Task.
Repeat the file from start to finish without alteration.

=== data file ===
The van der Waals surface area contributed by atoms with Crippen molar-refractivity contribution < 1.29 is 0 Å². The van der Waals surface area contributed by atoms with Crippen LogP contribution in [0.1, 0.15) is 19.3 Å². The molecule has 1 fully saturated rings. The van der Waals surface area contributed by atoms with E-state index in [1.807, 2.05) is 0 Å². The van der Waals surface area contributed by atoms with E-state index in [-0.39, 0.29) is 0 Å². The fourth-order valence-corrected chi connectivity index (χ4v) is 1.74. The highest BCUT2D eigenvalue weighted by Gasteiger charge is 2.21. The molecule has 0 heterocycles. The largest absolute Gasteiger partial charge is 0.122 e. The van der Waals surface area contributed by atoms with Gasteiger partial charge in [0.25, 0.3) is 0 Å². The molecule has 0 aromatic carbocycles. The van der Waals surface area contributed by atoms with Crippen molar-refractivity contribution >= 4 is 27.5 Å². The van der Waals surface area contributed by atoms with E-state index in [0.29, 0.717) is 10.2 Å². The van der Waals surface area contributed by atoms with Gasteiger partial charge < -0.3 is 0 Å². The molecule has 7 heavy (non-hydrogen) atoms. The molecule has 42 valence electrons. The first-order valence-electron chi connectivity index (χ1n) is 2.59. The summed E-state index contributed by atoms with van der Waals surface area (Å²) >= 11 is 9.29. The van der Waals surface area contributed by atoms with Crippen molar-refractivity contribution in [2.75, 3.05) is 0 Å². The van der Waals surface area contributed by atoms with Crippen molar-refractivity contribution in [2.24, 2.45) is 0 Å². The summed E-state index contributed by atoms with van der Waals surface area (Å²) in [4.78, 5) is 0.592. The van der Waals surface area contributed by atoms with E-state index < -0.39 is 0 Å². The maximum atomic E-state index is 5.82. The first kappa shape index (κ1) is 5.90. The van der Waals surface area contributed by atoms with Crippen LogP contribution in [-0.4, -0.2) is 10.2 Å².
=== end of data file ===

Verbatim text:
The van der Waals surface area contributed by atoms with Crippen molar-refractivity contribution < 1.29 is 0 Å². The van der Waals surface area contributed by atoms with Crippen LogP contribution in [0.1, 0.15) is 19.3 Å². The molecule has 1 fully saturated rings. The van der Waals surface area contributed by atoms with E-state index in [1.807, 2.05) is 0 Å². The van der Waals surface area contributed by atoms with E-state index in [-0.39, 0.29) is 0 Å². The fourth-order valence-corrected chi connectivity index (χ4v) is 1.74. The highest BCUT2D eigenvalue weighted by Gasteiger charge is 2.21. The molecule has 0 heterocycles. The largest absolute Gasteiger partial charge is 0.122 e. The van der Waals surface area contributed by atoms with Gasteiger partial charge in [0.25, 0.3) is 0 Å². The molecule has 0 aromatic carbocycles. The van der Waals surface area contributed by atoms with Crippen molar-refractivity contribution >= 4 is 27.5 Å². The van der Waals surface area contributed by atoms with E-state index in [0.29, 0.717) is 10.2 Å². The van der Waals surface area contributed by atoms with Gasteiger partial charge < -0.3 is 0 Å². The molecule has 7 heavy (non-hydrogen) atoms. The molecule has 42 valence electrons. The first-order valence-electron chi connectivity index (χ1n) is 2.59. The summed E-state index contributed by atoms with van der Waals surface area (Å²) >= 11 is 9.29. The van der Waals surface area contributed by atoms with Crippen molar-refractivity contribution in [2.75, 3.05) is 0 Å². The van der Waals surface area contributed by atoms with Crippen molar-refractivity contribution in [2.24, 2.45) is 0 Å². The summed E-state index contributed by atoms with van der Waals surface area (Å²) in [4.78, 5) is 0.592. The van der Waals surface area contributed by atoms with E-state index < -0.39 is 0 Å². The maximum atomic E-state index is 5.82. The first kappa shape index (κ1) is 5.90. The van der Waals surface area contributed by atoms with Crippen LogP contribution in [-0.4, -0.2) is 10.2 Å².